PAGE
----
In late 2021 ThreatFabric published a report about a new Android banking trojan they had observed being advertised and sold through forums. Calling itself ERMAC, they reported that it closely resembled the old Cerberus banker in terms of the codebase with only a few aspects of the obfuscation and encryption algorithms showing any significant differences. We visited the family not long afterwards and added some initial detections which covered the samples we’d observed.
A new #Android banker ERMAC 2.0 impersonates #Bolt Food and targets 🇵🇱 Polish users.— ESET research (@ESETresearch) May 18, 2022
Available for rent on underground forums for $5K/month since March 2022, ERMAC 2.0 already has an active campaign. #ESETresearch @LukasStefanko 1/3 pic.twitter.com/hGeD4ZSwve
A couple of months ago ESET Labs reported on Twitter they had come across a new Android trojan which they identified as an updated version of ERMAC. It comes with a significantly increased list of applications it can harvest data from but in general still shares the same functionality as the original - the main focus is stealing data relating to finance/banking and cryptocurrency apps. The campaign seen by ESET targeted users in Poland by imitating the popular Bolt food delivery service, and Cyble report that they have also seen it pretending to be a browser update delivered via malicious websites.
We have extended our existing detections for Ermac to cover the new version and to make sure the versions are marked clearly. We have also updated the configuration extractor.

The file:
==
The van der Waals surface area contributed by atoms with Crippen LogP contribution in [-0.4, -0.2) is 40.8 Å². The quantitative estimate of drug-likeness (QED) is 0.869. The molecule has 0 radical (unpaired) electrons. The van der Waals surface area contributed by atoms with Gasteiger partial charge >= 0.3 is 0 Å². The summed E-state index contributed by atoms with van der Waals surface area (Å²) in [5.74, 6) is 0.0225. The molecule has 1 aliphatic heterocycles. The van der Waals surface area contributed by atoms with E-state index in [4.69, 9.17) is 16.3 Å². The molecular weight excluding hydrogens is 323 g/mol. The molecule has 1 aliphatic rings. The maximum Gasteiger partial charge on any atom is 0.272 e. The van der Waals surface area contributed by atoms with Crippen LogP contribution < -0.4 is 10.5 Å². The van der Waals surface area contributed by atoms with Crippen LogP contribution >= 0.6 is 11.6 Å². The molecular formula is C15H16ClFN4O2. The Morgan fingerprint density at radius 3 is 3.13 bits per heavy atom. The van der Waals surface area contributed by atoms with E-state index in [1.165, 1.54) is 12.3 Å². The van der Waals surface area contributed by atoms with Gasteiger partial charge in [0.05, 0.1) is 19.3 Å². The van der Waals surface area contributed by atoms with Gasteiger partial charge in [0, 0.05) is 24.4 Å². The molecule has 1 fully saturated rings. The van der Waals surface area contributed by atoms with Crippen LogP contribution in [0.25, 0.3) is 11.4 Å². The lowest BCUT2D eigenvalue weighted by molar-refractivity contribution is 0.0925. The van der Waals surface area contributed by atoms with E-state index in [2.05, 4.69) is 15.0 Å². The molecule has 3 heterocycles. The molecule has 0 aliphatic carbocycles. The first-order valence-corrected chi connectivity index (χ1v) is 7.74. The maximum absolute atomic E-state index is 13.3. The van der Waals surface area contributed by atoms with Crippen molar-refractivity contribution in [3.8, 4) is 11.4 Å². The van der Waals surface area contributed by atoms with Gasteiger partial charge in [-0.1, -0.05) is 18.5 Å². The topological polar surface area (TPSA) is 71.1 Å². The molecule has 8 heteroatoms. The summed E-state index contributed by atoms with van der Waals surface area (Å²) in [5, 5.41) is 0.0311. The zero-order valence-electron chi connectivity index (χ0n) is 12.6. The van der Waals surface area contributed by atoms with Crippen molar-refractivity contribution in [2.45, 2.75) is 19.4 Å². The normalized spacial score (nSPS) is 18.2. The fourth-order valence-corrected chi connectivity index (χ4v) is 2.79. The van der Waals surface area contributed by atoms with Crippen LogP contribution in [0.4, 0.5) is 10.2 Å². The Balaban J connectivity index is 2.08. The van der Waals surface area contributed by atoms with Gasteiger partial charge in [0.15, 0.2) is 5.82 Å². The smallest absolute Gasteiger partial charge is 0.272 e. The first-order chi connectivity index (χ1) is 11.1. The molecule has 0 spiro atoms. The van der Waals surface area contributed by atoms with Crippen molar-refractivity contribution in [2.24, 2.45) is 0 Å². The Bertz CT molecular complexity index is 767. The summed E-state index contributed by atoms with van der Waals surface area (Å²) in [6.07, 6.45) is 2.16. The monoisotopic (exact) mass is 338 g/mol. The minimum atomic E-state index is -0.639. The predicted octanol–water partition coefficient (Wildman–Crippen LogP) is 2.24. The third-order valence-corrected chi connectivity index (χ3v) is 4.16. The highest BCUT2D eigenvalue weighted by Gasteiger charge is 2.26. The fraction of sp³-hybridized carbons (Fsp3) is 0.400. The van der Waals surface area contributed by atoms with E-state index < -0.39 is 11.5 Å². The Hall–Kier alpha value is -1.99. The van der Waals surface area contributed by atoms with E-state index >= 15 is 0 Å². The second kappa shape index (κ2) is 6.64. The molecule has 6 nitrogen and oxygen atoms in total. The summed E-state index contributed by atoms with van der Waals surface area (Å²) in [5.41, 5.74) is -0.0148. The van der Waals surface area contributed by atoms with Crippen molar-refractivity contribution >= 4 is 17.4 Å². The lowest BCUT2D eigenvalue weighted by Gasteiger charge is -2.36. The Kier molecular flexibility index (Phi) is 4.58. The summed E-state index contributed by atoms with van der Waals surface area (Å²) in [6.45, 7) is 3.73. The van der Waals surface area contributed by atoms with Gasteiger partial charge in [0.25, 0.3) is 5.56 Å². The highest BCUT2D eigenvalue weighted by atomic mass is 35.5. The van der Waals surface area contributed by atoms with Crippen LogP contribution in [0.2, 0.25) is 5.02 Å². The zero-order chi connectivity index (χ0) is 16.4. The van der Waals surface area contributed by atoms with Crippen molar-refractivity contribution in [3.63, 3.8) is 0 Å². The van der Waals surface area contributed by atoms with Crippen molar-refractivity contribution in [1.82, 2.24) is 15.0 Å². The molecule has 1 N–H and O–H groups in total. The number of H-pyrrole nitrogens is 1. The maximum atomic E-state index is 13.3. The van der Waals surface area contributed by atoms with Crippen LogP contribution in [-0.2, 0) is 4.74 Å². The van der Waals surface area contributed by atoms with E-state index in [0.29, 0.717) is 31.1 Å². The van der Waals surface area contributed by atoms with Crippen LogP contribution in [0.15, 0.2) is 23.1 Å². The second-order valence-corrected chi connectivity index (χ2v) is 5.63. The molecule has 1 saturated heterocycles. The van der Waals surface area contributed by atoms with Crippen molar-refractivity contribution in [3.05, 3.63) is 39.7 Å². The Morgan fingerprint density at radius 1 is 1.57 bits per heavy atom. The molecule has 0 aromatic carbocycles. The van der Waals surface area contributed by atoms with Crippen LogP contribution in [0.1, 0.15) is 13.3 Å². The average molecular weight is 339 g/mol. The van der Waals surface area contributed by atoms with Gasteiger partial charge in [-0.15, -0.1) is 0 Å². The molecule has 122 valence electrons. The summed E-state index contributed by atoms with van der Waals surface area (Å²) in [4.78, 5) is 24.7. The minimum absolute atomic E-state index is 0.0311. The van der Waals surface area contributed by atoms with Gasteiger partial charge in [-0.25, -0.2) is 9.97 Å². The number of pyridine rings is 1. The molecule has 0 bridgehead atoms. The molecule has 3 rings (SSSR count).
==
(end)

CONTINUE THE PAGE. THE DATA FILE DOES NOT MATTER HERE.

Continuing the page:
Danabot is a banking trojan/stealer which has been in widespread usage since mid-2018. The malware itself is modular including functions for browser injections/network sniffing, stealing credentials stored locally by a range of software, and remote access capability.
The family has gone through several iterations since it first released, and it has already appeared on this blog a couple of times in 2022. In this update we have addressed some issues with the configuration extractor we added back in May, in order to improve performance and address a couple of issues that popped up with some recent payloads.
Vulturi is a straightforward stealer family that appeared in early 2021 and was reported by our friends over at SEKOIA.IO earlier this year. There is currently very limited public analysis of the family available but it seems to be a fairly typical infostealer capable of extracting data from a comprehensive list of software. It is sold through forums for anyone to use (or at least it was until the cracked version became available in June 2021).
📖 We published a new #FLINT report on the #Vulturi information stealer available for our customers. Our SEKOIA #C2 Trackers are proactively collecting new IoCs to protect https://t.co/CnRXY1H4Ke users. pic.twitter.com/2AEe4QkrHK— SEKOIA.IO (@sekoia_io) March 15, 2022
We have taken a look at the samples shared by SEKOIA.IO and implemented detections and a configuration extractor.